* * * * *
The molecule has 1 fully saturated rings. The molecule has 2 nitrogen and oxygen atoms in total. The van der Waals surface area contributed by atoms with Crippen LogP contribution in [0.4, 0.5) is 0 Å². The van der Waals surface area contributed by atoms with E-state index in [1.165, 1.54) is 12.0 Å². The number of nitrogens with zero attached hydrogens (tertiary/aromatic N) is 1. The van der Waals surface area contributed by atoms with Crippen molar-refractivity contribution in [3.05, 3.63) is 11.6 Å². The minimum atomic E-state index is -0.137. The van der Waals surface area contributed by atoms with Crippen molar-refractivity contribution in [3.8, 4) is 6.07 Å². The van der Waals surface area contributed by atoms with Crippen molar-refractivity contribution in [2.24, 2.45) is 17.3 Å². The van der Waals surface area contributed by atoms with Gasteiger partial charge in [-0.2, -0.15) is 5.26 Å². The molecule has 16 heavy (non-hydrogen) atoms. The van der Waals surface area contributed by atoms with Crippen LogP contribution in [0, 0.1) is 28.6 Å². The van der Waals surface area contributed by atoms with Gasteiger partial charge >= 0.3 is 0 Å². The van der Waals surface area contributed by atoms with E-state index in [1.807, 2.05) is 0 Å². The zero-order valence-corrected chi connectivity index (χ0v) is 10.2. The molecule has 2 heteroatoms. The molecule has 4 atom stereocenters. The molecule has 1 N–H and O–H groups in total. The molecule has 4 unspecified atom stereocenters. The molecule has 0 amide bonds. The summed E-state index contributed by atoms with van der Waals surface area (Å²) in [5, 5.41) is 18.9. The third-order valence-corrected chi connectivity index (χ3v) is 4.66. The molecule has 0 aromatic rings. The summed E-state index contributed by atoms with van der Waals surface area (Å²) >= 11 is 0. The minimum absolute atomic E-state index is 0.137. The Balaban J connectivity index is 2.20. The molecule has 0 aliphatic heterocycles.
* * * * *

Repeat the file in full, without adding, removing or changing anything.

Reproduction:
The molecule has 1 fully saturated rings. The molecule has 2 nitrogen and oxygen atoms in total. The van der Waals surface area contributed by atoms with Crippen LogP contribution in [0.4, 0.5) is 0 Å². The van der Waals surface area contributed by atoms with E-state index in [1.165, 1.54) is 12.0 Å². The number of nitrogens with zero attached hydrogens (tertiary/aromatic N) is 1. The van der Waals surface area contributed by atoms with Crippen molar-refractivity contribution in [3.05, 3.63) is 11.6 Å². The minimum atomic E-state index is -0.137. The van der Waals surface area contributed by atoms with Crippen molar-refractivity contribution in [3.8, 4) is 6.07 Å². The van der Waals surface area contributed by atoms with Crippen molar-refractivity contribution in [2.24, 2.45) is 17.3 Å². The van der Waals surface area contributed by atoms with Gasteiger partial charge in [-0.2, -0.15) is 5.26 Å². The molecule has 16 heavy (non-hydrogen) atoms. The van der Waals surface area contributed by atoms with Crippen LogP contribution in [0, 0.1) is 28.6 Å². The van der Waals surface area contributed by atoms with Gasteiger partial charge >= 0.3 is 0 Å². The van der Waals surface area contributed by atoms with E-state index in [1.807, 2.05) is 0 Å². The zero-order valence-corrected chi connectivity index (χ0v) is 10.2. The molecule has 2 heteroatoms. The molecule has 4 atom stereocenters. The molecule has 1 N–H and O–H groups in total. The molecule has 4 unspecified atom stereocenters. The molecule has 0 amide bonds. The summed E-state index contributed by atoms with van der Waals surface area (Å²) in [5, 5.41) is 18.9. The third-order valence-corrected chi connectivity index (χ3v) is 4.66. The molecule has 0 aromatic rings. The summed E-state index contributed by atoms with van der Waals surface area (Å²) >= 11 is 0. The minimum absolute atomic E-state index is 0.137. The Balaban J connectivity index is 2.20. The molecule has 0 aliphatic heterocycles.